An alleged victim does not have to be injured for an assault to occur. The definition of assault includes an attempt to create bodily injury and also includes an act that causes a substantial risk of bodily injury. For example, pointing a gun at somebody without doing them any harm is an aggravated assault third degree felony in the state of Utah. Raising a fist and communicating a threat would also qualify as an assault.
What are the Penalties Associated with an Assault or Battery Conviction in Utah?
The penalties associated with an assault or battery conviction in Utah are just like the rest of the charges. For a Class B or D misdemeanor, it is up to six months in jail and up to $1,500 fine plus surcharges. For an A misdemeanor, it’s up to a year in jail and up to a $2,500 fine plus a 90% surcharge. For a third degree felony, the indeterminate term is up to five years and a $5,000 fine plus a surcharge. A second degree felony is a $7,500 fine and up to 15 years in the state prison and so forth.
What Types of Defenses are Used in Assault Cases? Is Self-Defense Ever a Good Defense?
Yes, self-defense is probably the most common defense used in an assault case where the person protecting themselves has received a threat of harm against them. They have a real and honest perceived fear of harm to themselves where they haven’t engaged in any type of provocation and there is no reasonable chance of retreat or escaping the situation. Self-defense, in this case, can be very useful. Other defenses would be the defense of others, which is very similar to self-defense but it’s basically somebody else that’s being threatened. Defense of property is another type of defense used in assault cases. If somebody’s property is being invaded then they would be able to use reasonable force in defending their property especially where the home is involved. Another defense may be consent where the alleged victim did not consent to engage in a particular act.
What Happens if the Alleged Victim Recants Allegations of Assault? Is the Case Dropped Automatically?
If the alleged victim recants allegations of assault, the case is not automatically dropped. It’s still up to the prosecutor to determine whether or not they are able to and desire to go forward without the victim’s cooperation. Just because the victim does not cooperate or does not want the case to go forward doesn’t necessarily mean that it stops right there.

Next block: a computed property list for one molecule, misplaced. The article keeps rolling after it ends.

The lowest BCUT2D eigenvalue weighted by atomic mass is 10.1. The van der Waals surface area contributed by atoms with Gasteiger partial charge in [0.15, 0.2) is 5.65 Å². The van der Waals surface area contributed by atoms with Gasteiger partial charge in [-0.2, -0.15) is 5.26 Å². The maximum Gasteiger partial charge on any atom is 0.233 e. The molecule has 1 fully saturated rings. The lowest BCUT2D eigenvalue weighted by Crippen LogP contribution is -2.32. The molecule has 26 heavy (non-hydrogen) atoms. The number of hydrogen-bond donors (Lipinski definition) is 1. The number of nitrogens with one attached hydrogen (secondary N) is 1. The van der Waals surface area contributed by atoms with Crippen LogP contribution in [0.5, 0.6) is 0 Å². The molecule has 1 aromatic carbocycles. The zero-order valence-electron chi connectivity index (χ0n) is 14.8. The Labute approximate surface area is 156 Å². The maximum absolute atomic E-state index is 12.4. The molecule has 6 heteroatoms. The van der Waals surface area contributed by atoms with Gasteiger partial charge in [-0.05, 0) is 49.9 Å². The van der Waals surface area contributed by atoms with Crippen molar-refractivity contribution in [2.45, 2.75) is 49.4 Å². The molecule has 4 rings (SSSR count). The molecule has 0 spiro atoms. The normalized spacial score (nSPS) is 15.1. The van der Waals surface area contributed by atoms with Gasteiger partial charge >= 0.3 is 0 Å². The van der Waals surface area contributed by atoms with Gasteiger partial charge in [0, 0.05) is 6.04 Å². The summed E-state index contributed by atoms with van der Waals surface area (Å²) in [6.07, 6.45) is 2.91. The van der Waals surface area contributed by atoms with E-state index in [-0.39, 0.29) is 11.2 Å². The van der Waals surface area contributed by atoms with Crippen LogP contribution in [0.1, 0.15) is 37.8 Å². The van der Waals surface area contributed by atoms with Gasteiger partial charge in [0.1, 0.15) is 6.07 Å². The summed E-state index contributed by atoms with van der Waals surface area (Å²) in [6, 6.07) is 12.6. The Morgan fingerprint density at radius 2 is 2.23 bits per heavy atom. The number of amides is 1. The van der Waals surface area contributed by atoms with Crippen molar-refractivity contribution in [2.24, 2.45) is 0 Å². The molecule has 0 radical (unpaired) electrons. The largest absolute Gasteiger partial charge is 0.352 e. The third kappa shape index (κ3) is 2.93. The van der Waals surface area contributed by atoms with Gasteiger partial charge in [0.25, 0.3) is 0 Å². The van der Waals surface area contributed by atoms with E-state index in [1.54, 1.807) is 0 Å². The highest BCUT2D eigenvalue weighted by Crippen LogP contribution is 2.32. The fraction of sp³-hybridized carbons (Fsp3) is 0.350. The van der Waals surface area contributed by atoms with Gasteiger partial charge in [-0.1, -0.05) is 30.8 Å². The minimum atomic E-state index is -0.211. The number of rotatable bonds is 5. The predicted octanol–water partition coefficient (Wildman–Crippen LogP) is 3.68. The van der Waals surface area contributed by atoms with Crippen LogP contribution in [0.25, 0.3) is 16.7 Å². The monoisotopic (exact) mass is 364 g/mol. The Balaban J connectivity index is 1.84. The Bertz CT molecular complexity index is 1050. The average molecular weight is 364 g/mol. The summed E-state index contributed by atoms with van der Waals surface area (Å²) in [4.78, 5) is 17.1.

How do You Advise People that Want to Handle Assault Charges without an Attorney?
I would advise people wanting to handle assault charges without an attorney that hiring an attorney absolutely does not make a person look guilty. Everyone has a constitutional right to counsel under our criminal justice system, where you are accused of a crime and walking into a court that’s a foreign kind of situation and where, hopefully, a person doesn’t have a lot of experience. You are walking into an arena where the prosecutor is trained and very experienced as is the judge. A person walking into that situation absolutely should have legal representation.
What Sets You and Your Firm Apart in Handling Assault Cases in Utah?
What sets my firm apart in handling assault cases in Utah is that I handle all my cases personally for clients that hire my firm for representation and give each case the time and attention it requires to get the very best outcome possible. Assault cases usually stem from an incident that takes place in a very short period of time. What my firm does in approaching these cases is to go through that very short period in time with a very fine toothcomb to tease out all of the facts and the circumstances surrounding the altercation. That kind of attention to very fine detail is the way that my firm is able to leverage the best outcomes possible in any given case.
For more information on Injury of Victim in Assault Case, a free initial consultation is your next best step. Get the information and legal answers you are seeking by calling (801) 455-1743 today.